Feeds

iPhone 4 vivisected in 'first legal teardown'

Inside the Fourth Coming

Choosing a cloud hosting partner with confidence

The intrepid tinkerers at iFixIt now bring us what they refer to as "the first legal teardown of the iPhone 4." And being first wasn't easy.

They first went to the other side of the earth to obtain an iPhone 4 before anyone else in the States. As they explained in an email: "[CEO] Kyle [Wiens] flew to Japan, expecting to take advantage of the 16-hour time difference. He had his camping gear all ready to wait in line outside the Ginza Apple Store tonight."

But he didn't have to rush back to iFixIt HQ in Atascadero, California with his booty. Instead, "in a last-minute twist ... FedEx delivered some iPhone 4 units to customers two days early. One of those customers, an engineer at a Silicon Valley startup, provided us his phone. And we are taking it apart."

And here's what they found — but note that The Reg has taken the liberty of cropping some of their shots due to our somewhat tight layout. To see them in all their high-res glory, check out the 53 photos of the teardown on their site, and click View Huge in the upper lefthand corner of each image:

Inside the iPhone 4

Remove a pair of screws, and the back slides off to reveal a humongous, easily removable battery

iPhone 4 main camera

The main, back-facing five-megapixel camera can capture 720p HD-ish video at 30 frames per second

iPhone 4 secondary front-facing camera

The front-facing camera is a VGA affair designed for Apple's FaceTime videoconferencing scheme

iPhone 4 logic board

On the right of the logic board is the A4 processor, with its 1GHz ARM Cortex A8 compute core

iPhone 4 noise-cancellation microphone

Apple has added a secondary microphone to the top of the iPhone for noise-cancellation purposes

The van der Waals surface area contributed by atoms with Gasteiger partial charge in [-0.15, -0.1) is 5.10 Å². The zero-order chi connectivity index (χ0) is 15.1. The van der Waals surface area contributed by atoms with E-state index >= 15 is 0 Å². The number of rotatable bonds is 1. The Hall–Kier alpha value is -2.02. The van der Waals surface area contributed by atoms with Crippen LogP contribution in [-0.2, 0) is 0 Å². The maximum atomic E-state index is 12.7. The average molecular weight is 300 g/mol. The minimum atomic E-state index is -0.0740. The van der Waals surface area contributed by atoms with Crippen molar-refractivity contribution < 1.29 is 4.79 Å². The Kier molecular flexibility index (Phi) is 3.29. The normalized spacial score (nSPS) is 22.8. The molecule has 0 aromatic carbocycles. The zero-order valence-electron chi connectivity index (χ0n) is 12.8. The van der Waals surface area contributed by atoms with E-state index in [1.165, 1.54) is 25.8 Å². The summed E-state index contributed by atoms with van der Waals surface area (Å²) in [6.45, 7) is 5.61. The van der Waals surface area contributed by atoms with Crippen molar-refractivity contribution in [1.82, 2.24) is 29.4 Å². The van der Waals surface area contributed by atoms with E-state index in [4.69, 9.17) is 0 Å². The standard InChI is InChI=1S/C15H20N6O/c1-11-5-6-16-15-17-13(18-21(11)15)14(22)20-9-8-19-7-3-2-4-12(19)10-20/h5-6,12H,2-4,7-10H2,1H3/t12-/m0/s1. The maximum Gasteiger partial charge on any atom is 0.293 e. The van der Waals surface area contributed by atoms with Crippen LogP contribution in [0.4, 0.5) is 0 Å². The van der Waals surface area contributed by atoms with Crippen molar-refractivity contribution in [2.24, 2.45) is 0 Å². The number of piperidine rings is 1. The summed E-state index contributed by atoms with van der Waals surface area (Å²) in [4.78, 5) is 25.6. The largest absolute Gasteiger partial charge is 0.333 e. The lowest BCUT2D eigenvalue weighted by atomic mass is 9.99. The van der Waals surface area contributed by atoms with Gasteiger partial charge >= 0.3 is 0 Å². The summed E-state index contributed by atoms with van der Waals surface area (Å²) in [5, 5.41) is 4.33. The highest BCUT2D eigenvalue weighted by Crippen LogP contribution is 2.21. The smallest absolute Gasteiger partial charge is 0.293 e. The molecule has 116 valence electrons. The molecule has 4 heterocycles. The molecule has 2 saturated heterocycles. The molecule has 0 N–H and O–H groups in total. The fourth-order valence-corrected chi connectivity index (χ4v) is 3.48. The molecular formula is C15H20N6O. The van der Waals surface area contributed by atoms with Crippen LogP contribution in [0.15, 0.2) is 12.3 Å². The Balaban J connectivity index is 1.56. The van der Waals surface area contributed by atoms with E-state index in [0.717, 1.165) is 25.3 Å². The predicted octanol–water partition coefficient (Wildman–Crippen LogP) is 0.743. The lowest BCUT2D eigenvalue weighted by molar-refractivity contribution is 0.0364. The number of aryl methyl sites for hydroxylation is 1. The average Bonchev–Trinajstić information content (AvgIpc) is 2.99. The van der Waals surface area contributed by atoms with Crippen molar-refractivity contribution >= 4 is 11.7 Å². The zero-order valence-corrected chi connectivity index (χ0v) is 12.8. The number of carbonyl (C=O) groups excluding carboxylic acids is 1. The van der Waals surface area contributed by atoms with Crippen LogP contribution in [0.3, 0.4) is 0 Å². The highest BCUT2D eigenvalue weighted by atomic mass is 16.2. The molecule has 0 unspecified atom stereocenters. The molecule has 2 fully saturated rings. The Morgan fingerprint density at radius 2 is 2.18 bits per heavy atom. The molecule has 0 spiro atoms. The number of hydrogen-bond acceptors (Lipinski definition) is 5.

iPhone 4 all components

And that's it. As you can see, by far the most sizable component of the iPhone 4 is its battery

Many, many more details, along with exactly how to take apart the Cupertinian handheld can be found here — and disassembling it appears to be easier to do than with previous iPhones.

And while you're on their site, take a look at iFixIt's line of parts, tools, and services. After all, they do need to recoup the cost of that useless trip to Tokyo. ®

Security for virtualized datacentres

More from The Register

next story
TEEN RAMPAGE: Kids in iPhone 6 'Will it bend' YouTube 'prank'
iPhones bent in Norwich? As if the place wasn't weird enough
iPAD-FONDLING fanboi sparks SECURITY ALERT at Sydney airport
Breaches screening rules cos Apple SCREEN ROOLZ, ok?
Crouching tiger, FAST ASLEEP dragon: Smugglers can't shift iPhone 6s
China's grey market reports 'sluggish' sales of Apple mobe
Apple's new iPhone 6 vulnerable to last year's TouchID fingerprint hack
But unsophisticated thieves need not attempt this trick
How the FLAC do I tell MP3s from lossless audio?
Can you hear the difference? Can anyone?
The British Museum plonks digital bricks on world of Minecraft
Institution confirms it's cool with joining the blocky universe
prev story

Whitepapers

A strategic approach to identity relationship management
ForgeRock commissioned Forrester to evaluate companies’ IAM practices and requirements when it comes to customer-facing scenarios versus employee-facing ones.
Storage capacity and performance optimization at Mizuno USA
Mizuno USA turn to Tegile storage technology to solve both their SAN and backup issues.
High Performance for All
While HPC is not new, it has traditionally been seen as a specialist area – is it now geared up to meet more mainstream requirements?
Beginner's guide to SSL certificates
De-mystify the technology involved and give you the information you need to make the best decision when considering your online security options.
Security for virtualized datacentres
Legacy security solutions are inefficient due to the architectural differences between physical and virtual environments.